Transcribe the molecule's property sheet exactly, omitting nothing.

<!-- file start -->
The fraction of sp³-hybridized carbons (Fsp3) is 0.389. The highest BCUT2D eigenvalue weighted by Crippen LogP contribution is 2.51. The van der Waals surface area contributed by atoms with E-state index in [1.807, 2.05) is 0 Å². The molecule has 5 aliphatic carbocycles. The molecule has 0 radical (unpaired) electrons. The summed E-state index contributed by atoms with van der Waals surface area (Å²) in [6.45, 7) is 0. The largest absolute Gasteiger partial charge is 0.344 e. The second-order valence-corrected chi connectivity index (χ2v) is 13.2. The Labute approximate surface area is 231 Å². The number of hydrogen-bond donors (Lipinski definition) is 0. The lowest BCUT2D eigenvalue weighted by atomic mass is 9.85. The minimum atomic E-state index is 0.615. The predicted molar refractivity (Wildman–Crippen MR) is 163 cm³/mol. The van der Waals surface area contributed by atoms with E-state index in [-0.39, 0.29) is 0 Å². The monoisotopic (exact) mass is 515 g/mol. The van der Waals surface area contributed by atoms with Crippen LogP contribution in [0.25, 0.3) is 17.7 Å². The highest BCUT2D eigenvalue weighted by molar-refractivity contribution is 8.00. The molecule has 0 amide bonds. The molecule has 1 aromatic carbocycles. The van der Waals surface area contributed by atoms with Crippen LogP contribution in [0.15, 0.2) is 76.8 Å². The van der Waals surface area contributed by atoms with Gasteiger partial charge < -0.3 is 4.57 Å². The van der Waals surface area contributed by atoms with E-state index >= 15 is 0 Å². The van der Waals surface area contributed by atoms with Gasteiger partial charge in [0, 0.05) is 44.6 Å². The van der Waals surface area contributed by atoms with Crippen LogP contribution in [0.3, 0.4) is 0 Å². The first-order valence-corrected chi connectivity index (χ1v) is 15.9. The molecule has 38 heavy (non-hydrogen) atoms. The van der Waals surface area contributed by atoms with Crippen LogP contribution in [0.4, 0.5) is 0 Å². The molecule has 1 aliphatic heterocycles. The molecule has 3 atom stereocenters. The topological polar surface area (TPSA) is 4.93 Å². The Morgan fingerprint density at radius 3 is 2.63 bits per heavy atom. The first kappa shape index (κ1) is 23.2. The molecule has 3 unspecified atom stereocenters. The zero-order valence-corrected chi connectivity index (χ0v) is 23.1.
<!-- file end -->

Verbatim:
The fraction of sp³-hybridized carbons (Fsp3) is 0.389. The highest BCUT2D eigenvalue weighted by Crippen LogP contribution is 2.51. The van der Waals surface area contributed by atoms with E-state index in [1.807, 2.05) is 0 Å². The molecule has 5 aliphatic carbocycles. The molecule has 0 radical (unpaired) electrons. The summed E-state index contributed by atoms with van der Waals surface area (Å²) in [6.45, 7) is 0. The largest absolute Gasteiger partial charge is 0.344 e. The second-order valence-corrected chi connectivity index (χ2v) is 13.2. The Labute approximate surface area is 231 Å². The number of hydrogen-bond donors (Lipinski definition) is 0. The lowest BCUT2D eigenvalue weighted by atomic mass is 9.85. The minimum atomic E-state index is 0.615. The predicted molar refractivity (Wildman–Crippen MR) is 163 cm³/mol. The van der Waals surface area contributed by atoms with E-state index in [-0.39, 0.29) is 0 Å². The monoisotopic (exact) mass is 515 g/mol. The van der Waals surface area contributed by atoms with Crippen LogP contribution in [0.25, 0.3) is 17.7 Å². The highest BCUT2D eigenvalue weighted by molar-refractivity contribution is 8.00. The molecule has 0 amide bonds. The molecule has 1 aromatic carbocycles. The van der Waals surface area contributed by atoms with Crippen LogP contribution in [0.15, 0.2) is 76.8 Å². The van der Waals surface area contributed by atoms with Gasteiger partial charge < -0.3 is 4.57 Å². The van der Waals surface area contributed by atoms with E-state index >= 15 is 0 Å². The van der Waals surface area contributed by atoms with Gasteiger partial charge in [0, 0.05) is 44.6 Å². The van der Waals surface area contributed by atoms with Crippen LogP contribution in [0.3, 0.4) is 0 Å². The first-order valence-corrected chi connectivity index (χ1v) is 15.9. The molecule has 38 heavy (non-hydrogen) atoms. The van der Waals surface area contributed by atoms with Crippen LogP contribution in [0.4, 0.5) is 0 Å². The molecule has 1 aliphatic heterocycles. The molecule has 3 atom stereocenters. The topological polar surface area (TPSA) is 4.93 Å². The Morgan fingerprint density at radius 3 is 2.63 bits per heavy atom. The first kappa shape index (κ1) is 23.2. The molecule has 3 unspecified atom stereocenters. The zero-order valence-corrected chi connectivity index (χ0v) is 23.1.